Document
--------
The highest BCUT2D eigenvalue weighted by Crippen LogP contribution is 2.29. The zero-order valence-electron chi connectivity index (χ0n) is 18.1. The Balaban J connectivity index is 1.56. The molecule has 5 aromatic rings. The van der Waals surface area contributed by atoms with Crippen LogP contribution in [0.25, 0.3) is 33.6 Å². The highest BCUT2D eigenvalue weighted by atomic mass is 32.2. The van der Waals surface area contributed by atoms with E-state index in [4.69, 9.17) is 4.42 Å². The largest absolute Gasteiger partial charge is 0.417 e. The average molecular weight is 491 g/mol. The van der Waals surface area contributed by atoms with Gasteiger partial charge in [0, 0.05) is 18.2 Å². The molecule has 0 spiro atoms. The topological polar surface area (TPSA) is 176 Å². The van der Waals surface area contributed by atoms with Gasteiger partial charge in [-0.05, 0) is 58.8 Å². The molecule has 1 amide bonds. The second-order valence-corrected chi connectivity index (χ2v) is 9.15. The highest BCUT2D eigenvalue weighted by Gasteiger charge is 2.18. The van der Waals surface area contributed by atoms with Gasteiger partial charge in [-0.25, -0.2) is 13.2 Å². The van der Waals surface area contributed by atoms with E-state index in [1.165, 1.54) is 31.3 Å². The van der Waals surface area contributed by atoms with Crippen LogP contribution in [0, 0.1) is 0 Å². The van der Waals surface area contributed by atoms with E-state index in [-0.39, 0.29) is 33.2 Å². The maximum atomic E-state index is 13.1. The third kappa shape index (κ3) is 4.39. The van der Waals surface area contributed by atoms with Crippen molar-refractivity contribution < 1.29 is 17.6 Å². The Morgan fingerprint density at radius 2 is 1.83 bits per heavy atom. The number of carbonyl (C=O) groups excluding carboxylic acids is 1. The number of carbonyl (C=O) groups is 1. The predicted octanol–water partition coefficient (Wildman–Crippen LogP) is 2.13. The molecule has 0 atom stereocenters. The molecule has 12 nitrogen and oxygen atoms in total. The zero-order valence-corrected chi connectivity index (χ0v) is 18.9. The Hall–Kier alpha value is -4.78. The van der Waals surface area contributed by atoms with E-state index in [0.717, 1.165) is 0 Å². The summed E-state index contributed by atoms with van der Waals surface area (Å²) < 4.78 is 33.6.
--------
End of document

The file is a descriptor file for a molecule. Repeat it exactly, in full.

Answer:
The highest BCUT2D eigenvalue weighted by Crippen LogP contribution is 2.29. The zero-order valence-electron chi connectivity index (χ0n) is 18.1. The Balaban J connectivity index is 1.56. The molecule has 5 aromatic rings. The van der Waals surface area contributed by atoms with Crippen LogP contribution in [0.25, 0.3) is 33.6 Å². The highest BCUT2D eigenvalue weighted by atomic mass is 32.2. The van der Waals surface area contributed by atoms with E-state index in [4.69, 9.17) is 4.42 Å². The largest absolute Gasteiger partial charge is 0.417 e. The average molecular weight is 491 g/mol. The van der Waals surface area contributed by atoms with Gasteiger partial charge in [0, 0.05) is 18.2 Å². The molecule has 0 spiro atoms. The topological polar surface area (TPSA) is 176 Å². The van der Waals surface area contributed by atoms with Gasteiger partial charge in [-0.05, 0) is 58.8 Å². The molecule has 1 amide bonds. The second-order valence-corrected chi connectivity index (χ2v) is 9.15. The highest BCUT2D eigenvalue weighted by Gasteiger charge is 2.18. The van der Waals surface area contributed by atoms with Gasteiger partial charge in [-0.25, -0.2) is 13.2 Å². The van der Waals surface area contributed by atoms with E-state index in [1.165, 1.54) is 31.3 Å². The van der Waals surface area contributed by atoms with Crippen LogP contribution in [0, 0.1) is 0 Å². The van der Waals surface area contributed by atoms with E-state index in [-0.39, 0.29) is 33.2 Å². The maximum atomic E-state index is 13.1. The third kappa shape index (κ3) is 4.39. The van der Waals surface area contributed by atoms with Crippen molar-refractivity contribution < 1.29 is 17.6 Å². The Morgan fingerprint density at radius 2 is 1.83 bits per heavy atom. The number of carbonyl (C=O) groups excluding carboxylic acids is 1. The number of carbonyl (C=O) groups is 1. The predicted octanol–water partition coefficient (Wildman–Crippen LogP) is 2.13. The molecule has 0 atom stereocenters. The molecule has 12 nitrogen and oxygen atoms in total. The zero-order valence-corrected chi connectivity index (χ0v) is 18.9. The Hall–Kier alpha value is -4.78. The van der Waals surface area contributed by atoms with E-state index in [0.717, 1.165) is 0 Å². The summed E-state index contributed by atoms with van der Waals surface area (Å²) < 4.78 is 33.6.